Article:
Darknet Rising

In 2001, Napster was ordered to take down the central server that glued 70 milliion music libraries together. But what if that hadn’t happened? What if the right of free sharing had been enshrined and protected? Would Napster have remained the king of P2P?

We should discuss briefly the concrete reality of what did unfold. The ruling against Napster was a referendum on file sharing, effectively blocking the new economic force of data collectivization. Like LSD, P2P’s transcendental capacity would be occluded as a public option and the seekers of such transcendance forced to take alternative, risky, and/or more difficult routes. Another generation gets the reserved right to say, “Oh well, yes I shared music in the 90’s. But times were different then, son. I was young, and I know so are you, but you know it’s wrong. And I didn’t.”

Never since has P2P seen such a social assemblage such as Napster. Enabled by an easy interface and centralized indexing model, Napster provided a first generation look at a new way of networking. Though file-sharing precedence existed, extant examples[1] were simply file sharing piggybacked onto an existing communications protocol (Usenet, IRC). Napster, however, was an application built to do nothing other than to facilitate direct connections between users who wished to share data. However, the application provided a chat interface. This cemented the sharing in an emerging sociality, and it’s rapid inclusion into the Napster application implies that other tools for socializing within the network would also be implemented.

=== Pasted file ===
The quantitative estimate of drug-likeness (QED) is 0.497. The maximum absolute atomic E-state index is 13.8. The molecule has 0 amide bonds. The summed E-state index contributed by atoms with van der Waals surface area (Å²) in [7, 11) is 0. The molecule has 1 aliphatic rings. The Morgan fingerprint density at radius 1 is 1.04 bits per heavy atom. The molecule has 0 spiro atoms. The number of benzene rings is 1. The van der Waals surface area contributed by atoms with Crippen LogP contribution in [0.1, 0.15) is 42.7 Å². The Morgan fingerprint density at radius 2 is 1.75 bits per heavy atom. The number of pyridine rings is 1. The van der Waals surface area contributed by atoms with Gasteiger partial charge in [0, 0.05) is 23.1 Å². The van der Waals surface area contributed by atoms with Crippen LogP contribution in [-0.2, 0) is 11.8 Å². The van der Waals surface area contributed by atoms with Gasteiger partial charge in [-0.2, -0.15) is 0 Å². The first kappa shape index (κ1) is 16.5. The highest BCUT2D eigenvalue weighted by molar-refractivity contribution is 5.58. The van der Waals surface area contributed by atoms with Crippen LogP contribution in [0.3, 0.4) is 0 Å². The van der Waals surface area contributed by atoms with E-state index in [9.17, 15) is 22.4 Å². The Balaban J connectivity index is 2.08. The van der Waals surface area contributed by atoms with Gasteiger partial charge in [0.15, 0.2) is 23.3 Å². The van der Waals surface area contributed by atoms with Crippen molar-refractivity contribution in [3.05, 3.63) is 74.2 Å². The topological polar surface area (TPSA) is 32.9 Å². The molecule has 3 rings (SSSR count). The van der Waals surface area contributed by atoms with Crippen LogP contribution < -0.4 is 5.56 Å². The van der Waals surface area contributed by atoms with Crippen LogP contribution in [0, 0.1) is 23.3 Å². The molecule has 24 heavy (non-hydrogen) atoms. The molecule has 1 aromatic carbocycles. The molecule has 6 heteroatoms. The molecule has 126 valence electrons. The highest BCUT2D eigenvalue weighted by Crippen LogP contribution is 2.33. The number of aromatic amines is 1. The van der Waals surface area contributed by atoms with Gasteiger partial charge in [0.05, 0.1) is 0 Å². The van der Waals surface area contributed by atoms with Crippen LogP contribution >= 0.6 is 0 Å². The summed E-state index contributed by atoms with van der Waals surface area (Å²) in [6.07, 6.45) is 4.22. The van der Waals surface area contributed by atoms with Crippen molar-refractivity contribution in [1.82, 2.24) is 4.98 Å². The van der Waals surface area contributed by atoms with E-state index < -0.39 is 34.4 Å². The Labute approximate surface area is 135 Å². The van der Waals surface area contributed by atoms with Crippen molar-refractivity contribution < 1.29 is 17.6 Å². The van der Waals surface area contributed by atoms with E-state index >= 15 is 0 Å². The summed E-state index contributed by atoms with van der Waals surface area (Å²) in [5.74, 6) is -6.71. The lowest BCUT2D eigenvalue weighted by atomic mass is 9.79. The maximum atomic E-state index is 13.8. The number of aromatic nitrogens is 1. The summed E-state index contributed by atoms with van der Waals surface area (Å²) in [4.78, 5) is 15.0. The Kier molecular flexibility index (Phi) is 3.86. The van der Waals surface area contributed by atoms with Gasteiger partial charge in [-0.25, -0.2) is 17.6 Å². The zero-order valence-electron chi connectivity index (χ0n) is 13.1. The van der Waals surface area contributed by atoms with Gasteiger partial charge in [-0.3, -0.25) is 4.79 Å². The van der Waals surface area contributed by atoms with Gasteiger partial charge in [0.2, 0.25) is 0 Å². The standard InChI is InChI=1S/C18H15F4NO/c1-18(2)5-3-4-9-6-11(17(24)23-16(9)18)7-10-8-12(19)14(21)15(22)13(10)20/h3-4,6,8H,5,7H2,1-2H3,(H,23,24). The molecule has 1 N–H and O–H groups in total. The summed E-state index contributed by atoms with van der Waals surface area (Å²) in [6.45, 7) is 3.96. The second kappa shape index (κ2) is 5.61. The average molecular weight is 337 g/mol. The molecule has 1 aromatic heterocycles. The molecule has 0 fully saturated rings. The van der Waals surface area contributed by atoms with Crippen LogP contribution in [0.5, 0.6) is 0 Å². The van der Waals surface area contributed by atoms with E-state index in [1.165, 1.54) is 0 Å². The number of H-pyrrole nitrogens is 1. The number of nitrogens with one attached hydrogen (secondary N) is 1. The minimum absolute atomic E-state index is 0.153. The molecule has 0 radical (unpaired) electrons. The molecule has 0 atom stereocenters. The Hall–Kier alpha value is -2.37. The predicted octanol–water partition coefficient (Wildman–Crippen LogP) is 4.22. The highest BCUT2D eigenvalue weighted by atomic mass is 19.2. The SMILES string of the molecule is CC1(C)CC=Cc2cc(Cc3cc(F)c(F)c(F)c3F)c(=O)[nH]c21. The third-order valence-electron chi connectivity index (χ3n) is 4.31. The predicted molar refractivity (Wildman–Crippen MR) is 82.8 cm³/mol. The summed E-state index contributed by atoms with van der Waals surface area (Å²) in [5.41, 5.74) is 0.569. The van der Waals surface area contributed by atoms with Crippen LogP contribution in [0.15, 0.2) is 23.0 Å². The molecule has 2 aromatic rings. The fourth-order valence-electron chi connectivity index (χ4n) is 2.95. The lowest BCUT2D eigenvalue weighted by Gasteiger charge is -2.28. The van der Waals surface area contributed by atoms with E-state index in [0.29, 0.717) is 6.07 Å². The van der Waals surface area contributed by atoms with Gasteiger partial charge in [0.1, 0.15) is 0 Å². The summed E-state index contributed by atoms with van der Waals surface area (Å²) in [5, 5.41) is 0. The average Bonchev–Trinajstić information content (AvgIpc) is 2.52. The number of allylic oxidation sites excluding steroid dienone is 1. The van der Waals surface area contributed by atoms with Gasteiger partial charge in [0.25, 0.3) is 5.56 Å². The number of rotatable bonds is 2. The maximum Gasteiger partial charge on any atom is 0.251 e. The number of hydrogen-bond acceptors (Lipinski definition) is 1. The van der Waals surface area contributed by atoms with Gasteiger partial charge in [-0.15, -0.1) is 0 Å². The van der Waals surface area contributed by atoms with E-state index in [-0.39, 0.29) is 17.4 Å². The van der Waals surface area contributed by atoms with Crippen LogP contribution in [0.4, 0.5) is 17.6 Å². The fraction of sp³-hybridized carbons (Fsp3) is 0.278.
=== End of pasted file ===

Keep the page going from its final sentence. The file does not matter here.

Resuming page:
These tools, however, were of no use in the post-Napster world. A world where the legality of participating on the network, indeed of the network itself had been clearly defined. Napster’s liability lay, ultimately, in its role as the “center” of the network. Every P2P protocol since then has focused on avoiding this liability by limiting the role of centralized servers. More importantly, the social climate around P2P is no longer a grey area–it is a decidedly “bad” activity (making it automatically cool in some circles.)

Hypotheticals and Assertions

Even if one still engages in sharing (many repented), it would be extremely unusual to include real personal information in, say, an account on the Pirate Bay. However, if P2P had instead been understood as a natural reaction to distributed networking and a legitimate exercise of the right to free assembly, Napster very well could have evolved many social tools that have since emerged: user walls, micro updates, etc. If this sounds like technological determinism–it is not. Rather it is the expectation that users would demand or invent new ways of socializing within the Napster, a rather social determinist point of view. And if not Napster, then another company, one that promised fewer fake files and better socializing. A Facebook to Napster’s MySpace, if you will. Except that neither of these would need to exist, because we would already be socializing within a more powerful platform: one that offers us the social act of sharing files as well.